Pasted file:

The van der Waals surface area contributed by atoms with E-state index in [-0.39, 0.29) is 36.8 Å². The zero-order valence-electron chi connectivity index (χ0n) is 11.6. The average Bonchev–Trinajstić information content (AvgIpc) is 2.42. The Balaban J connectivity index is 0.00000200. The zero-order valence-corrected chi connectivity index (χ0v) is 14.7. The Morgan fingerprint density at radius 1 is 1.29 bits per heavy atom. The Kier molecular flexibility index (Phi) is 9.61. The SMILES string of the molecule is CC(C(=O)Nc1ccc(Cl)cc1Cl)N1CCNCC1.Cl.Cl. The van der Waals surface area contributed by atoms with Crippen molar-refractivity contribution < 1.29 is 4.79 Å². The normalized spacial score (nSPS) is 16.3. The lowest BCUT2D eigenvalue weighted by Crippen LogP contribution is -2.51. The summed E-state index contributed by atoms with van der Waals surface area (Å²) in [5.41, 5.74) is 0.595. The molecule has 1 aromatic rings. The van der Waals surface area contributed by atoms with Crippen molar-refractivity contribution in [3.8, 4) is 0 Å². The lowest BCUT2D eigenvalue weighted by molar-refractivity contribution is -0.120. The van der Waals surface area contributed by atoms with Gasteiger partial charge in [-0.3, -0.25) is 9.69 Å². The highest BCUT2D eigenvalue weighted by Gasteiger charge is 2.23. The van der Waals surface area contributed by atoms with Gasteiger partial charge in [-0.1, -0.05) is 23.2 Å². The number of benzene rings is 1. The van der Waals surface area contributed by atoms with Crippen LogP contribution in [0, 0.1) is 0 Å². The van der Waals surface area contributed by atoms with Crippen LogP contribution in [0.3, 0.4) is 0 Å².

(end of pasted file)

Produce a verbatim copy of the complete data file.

The van der Waals surface area contributed by atoms with E-state index in [-0.39, 0.29) is 36.8 Å². The zero-order valence-electron chi connectivity index (χ0n) is 11.6. The average Bonchev–Trinajstić information content (AvgIpc) is 2.42. The Balaban J connectivity index is 0.00000200. The zero-order valence-corrected chi connectivity index (χ0v) is 14.7. The Morgan fingerprint density at radius 1 is 1.29 bits per heavy atom. The Kier molecular flexibility index (Phi) is 9.61. The SMILES string of the molecule is CC(C(=O)Nc1ccc(Cl)cc1Cl)N1CCNCC1.Cl.Cl. The van der Waals surface area contributed by atoms with Crippen molar-refractivity contribution < 1.29 is 4.79 Å². The normalized spacial score (nSPS) is 16.3. The lowest BCUT2D eigenvalue weighted by Crippen LogP contribution is -2.51. The summed E-state index contributed by atoms with van der Waals surface area (Å²) in [5.41, 5.74) is 0.595. The molecule has 1 aromatic rings. The van der Waals surface area contributed by atoms with Crippen molar-refractivity contribution in [3.8, 4) is 0 Å². The lowest BCUT2D eigenvalue weighted by molar-refractivity contribution is -0.120. The van der Waals surface area contributed by atoms with Gasteiger partial charge in [-0.3, -0.25) is 9.69 Å². The highest BCUT2D eigenvalue weighted by Gasteiger charge is 2.23. The van der Waals surface area contributed by atoms with Gasteiger partial charge in [-0.1, -0.05) is 23.2 Å². The number of benzene rings is 1. The van der Waals surface area contributed by atoms with Crippen LogP contribution in [0, 0.1) is 0 Å². The van der Waals surface area contributed by atoms with Crippen LogP contribution in [0.3, 0.4) is 0 Å².